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Fruit protects against diabetes, but juice does not

Fruit protects against diabetes, but juice does not

Fruit does not protect against diabetes juice
13.11.2013

Those who eat a lot of fruit such as blueberries, grapes and apples have a reduced risk of developing type 2 diabetes. Fruit juices appear to have an opposite effect. This is now shown by new data from the Nurses’ Health study.

150,000 women and 36,000 men were asked about their eating and drinking habits over many years. The participants who ate apples, blueberries or grapes at least three times a week had a lower risk of diabetes than the participants who only rarely did. The risk of diabetes was reduced by 26% among blueberry eaters. Frequent eating grapes or apples was also associated with a reduced risk. In contrast, if fruit juice was consumed instead of fresh fruit, the risk was slightly increased.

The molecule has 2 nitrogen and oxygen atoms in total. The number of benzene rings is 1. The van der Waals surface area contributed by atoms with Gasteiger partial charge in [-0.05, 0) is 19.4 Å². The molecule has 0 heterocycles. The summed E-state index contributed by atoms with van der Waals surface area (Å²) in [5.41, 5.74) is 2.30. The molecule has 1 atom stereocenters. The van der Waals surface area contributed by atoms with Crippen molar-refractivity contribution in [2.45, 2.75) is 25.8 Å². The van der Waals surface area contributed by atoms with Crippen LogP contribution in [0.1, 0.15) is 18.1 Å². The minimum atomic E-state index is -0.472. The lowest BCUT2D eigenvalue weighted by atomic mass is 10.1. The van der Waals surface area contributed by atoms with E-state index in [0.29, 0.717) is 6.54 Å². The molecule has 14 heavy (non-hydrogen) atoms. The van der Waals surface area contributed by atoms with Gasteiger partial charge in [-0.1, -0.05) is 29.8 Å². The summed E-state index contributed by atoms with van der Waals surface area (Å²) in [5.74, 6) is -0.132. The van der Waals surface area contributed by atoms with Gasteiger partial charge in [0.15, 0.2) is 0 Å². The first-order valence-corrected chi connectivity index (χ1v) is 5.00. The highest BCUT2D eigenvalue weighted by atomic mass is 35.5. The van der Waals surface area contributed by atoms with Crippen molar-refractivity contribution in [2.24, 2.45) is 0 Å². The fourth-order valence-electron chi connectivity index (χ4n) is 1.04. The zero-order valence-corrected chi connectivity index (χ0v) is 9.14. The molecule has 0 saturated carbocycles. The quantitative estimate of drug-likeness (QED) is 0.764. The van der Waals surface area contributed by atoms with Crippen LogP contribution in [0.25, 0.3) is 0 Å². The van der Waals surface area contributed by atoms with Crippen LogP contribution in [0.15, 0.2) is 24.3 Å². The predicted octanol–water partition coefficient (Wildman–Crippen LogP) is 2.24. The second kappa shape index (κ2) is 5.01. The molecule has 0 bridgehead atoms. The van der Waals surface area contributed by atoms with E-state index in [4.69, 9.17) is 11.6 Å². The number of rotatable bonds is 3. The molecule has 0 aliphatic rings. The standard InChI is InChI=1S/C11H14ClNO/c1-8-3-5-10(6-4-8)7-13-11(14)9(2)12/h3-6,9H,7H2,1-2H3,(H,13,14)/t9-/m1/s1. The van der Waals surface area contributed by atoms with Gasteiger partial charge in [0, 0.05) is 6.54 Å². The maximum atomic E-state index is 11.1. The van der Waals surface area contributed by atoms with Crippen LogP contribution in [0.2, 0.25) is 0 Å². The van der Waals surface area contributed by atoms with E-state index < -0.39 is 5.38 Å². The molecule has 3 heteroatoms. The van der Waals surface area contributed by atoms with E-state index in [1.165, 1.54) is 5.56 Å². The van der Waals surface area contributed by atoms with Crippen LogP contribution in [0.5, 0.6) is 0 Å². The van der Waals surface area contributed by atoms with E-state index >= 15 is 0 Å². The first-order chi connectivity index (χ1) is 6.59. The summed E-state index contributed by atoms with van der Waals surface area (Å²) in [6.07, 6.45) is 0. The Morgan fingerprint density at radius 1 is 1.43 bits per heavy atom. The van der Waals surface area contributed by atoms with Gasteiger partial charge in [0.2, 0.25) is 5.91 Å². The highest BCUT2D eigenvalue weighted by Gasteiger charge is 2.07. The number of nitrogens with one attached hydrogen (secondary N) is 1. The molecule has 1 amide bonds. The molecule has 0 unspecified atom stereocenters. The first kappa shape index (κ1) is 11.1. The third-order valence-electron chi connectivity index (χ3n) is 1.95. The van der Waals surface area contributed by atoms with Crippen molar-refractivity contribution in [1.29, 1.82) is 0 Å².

According to the scientists, secondary phytochemicals (anthocyanins) in blueberries, apples and grapes could have a protective effect. The resveratrol in the grape skin could also protect against diabetes. (pm)

Image: twinlili / pixelio.de

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